Figure 1a shows the difference in the ensemble mean annual mean 500 m OHC of the first year. There are large positive anomalies in the North Atlantic, the Southern Ocean and parts of the West Pacific. There are large negative anomalies in the Indian Ocean and parts of the Pacific. The SST average difference over the North Atlantic (20° N–66° N) is 0.28°C. Predictability in the second year is assessed by examining the difference between the ensemble means for the second-year annual mean. The level of confidence in the differences is measured using a t-test.

Figure 1

Annual mean ensemble mean difference in the first year of (a) 500 m OHC (10−19 J) and the second year of (b) 1.5 m surface temperatures (°C), (c) precipitation (mm d−1) and (d) sea-level pressure (hPa). Contours are overlaid (dashed for negative differences) to show the significance levels of the differences with contours at 95, 97 and 99% confidence levels. In all fields, at least 16% of all points have a significance of 95% or more.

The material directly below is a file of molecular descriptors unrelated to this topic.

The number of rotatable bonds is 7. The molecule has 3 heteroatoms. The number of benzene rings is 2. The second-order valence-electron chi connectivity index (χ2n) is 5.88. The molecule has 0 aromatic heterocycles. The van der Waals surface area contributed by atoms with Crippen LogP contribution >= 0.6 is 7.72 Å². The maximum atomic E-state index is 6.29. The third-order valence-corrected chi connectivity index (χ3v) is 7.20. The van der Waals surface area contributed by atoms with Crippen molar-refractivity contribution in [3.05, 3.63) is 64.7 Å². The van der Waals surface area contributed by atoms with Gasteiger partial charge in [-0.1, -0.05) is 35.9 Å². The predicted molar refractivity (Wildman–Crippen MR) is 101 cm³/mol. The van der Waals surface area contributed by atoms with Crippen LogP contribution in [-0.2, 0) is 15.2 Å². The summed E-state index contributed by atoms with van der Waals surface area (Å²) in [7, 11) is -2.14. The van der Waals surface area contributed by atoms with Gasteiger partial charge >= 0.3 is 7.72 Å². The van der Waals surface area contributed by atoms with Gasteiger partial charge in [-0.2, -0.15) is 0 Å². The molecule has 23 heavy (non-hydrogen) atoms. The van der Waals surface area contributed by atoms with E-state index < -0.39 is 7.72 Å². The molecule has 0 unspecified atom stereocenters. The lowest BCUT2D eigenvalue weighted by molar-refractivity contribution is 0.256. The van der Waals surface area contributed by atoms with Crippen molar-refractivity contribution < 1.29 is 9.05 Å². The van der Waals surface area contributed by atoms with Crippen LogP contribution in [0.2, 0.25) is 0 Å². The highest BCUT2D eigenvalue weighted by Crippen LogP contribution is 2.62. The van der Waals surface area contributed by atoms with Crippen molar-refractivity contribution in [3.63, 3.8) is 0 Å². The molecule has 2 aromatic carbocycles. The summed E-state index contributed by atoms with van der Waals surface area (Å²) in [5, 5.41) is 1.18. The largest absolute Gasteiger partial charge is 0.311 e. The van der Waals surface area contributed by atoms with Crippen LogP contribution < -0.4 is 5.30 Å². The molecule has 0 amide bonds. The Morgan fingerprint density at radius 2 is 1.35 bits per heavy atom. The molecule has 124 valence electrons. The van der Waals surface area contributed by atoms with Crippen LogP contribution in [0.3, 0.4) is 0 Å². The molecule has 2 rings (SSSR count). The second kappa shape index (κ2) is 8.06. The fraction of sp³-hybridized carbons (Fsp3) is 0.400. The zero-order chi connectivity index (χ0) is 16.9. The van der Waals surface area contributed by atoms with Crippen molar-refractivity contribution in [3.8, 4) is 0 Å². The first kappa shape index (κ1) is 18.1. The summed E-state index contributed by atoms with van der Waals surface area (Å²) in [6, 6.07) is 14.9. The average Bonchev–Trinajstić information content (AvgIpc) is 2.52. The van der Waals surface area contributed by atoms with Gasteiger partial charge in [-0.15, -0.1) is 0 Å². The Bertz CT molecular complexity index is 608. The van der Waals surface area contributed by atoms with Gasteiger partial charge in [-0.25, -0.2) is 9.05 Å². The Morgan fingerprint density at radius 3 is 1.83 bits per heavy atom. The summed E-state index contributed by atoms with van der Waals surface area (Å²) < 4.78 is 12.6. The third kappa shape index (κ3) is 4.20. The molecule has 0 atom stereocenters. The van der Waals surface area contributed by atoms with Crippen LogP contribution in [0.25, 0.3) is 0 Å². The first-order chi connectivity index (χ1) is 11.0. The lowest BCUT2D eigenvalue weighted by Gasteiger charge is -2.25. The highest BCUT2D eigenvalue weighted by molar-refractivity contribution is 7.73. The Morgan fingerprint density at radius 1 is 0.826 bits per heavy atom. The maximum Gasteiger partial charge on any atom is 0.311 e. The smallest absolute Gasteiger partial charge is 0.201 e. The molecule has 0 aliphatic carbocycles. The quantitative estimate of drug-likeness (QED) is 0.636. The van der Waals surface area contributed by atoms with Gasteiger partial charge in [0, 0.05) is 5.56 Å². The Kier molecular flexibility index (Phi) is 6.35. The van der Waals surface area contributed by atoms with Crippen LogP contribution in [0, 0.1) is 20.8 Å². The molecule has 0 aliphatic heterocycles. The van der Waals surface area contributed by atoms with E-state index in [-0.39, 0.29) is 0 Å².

3. Predictability in the second year

Figure 1b–d shows ensemble mean anomalies in 1.5 m surface temperature, precipitation and sea-level pressure, respectively, all for the second-year annual mean. From figure 1b it is clear that the large differences in OHC from the first year in the North Atlantic still influence surface temperatures in the second year. There are also significant temperature anomalies of more than half a degree over central Europe. The warm SSTs appear to alter the local circulation and bring more southerly winds to central Europe, as shown in figure 1d. The low pressure over the North Atlantic also brings wetter weather, as shown in figure 1c, to the southern Iberian Peninsula.